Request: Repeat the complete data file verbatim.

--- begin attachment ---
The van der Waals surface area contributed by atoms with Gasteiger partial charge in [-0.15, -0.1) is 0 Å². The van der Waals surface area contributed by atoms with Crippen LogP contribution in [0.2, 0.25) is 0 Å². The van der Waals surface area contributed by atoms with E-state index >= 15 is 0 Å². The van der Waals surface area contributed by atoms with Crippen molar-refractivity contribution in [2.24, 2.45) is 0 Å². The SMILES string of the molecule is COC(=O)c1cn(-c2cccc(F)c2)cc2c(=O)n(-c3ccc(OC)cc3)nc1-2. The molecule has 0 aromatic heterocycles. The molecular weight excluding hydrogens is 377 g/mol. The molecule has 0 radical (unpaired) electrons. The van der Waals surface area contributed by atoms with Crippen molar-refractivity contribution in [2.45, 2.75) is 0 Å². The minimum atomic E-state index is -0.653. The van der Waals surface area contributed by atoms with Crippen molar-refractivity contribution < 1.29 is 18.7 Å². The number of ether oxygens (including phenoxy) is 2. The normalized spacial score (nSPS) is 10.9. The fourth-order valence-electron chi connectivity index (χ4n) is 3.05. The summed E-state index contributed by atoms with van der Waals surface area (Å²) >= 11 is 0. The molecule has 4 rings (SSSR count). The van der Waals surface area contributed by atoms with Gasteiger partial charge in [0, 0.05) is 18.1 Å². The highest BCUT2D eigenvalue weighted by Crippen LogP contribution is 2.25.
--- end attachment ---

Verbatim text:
The van der Waals surface area contributed by atoms with Gasteiger partial charge in [-0.15, -0.1) is 0 Å². The van der Waals surface area contributed by atoms with Crippen LogP contribution in [0.2, 0.25) is 0 Å². The van der Waals surface area contributed by atoms with E-state index >= 15 is 0 Å². The van der Waals surface area contributed by atoms with Crippen molar-refractivity contribution in [2.24, 2.45) is 0 Å². The SMILES string of the molecule is COC(=O)c1cn(-c2cccc(F)c2)cc2c(=O)n(-c3ccc(OC)cc3)nc1-2. The molecule has 0 aromatic heterocycles. The molecular weight excluding hydrogens is 377 g/mol. The molecule has 0 radical (unpaired) electrons. The van der Waals surface area contributed by atoms with Crippen molar-refractivity contribution in [2.45, 2.75) is 0 Å². The minimum atomic E-state index is -0.653. The van der Waals surface area contributed by atoms with Crippen molar-refractivity contribution < 1.29 is 18.7 Å². The number of ether oxygens (including phenoxy) is 2. The normalized spacial score (nSPS) is 10.9. The fourth-order valence-electron chi connectivity index (χ4n) is 3.05. The summed E-state index contributed by atoms with van der Waals surface area (Å²) >= 11 is 0. The molecule has 4 rings (SSSR count). The van der Waals surface area contributed by atoms with Gasteiger partial charge in [0, 0.05) is 18.1 Å². The highest BCUT2D eigenvalue weighted by Crippen LogP contribution is 2.25.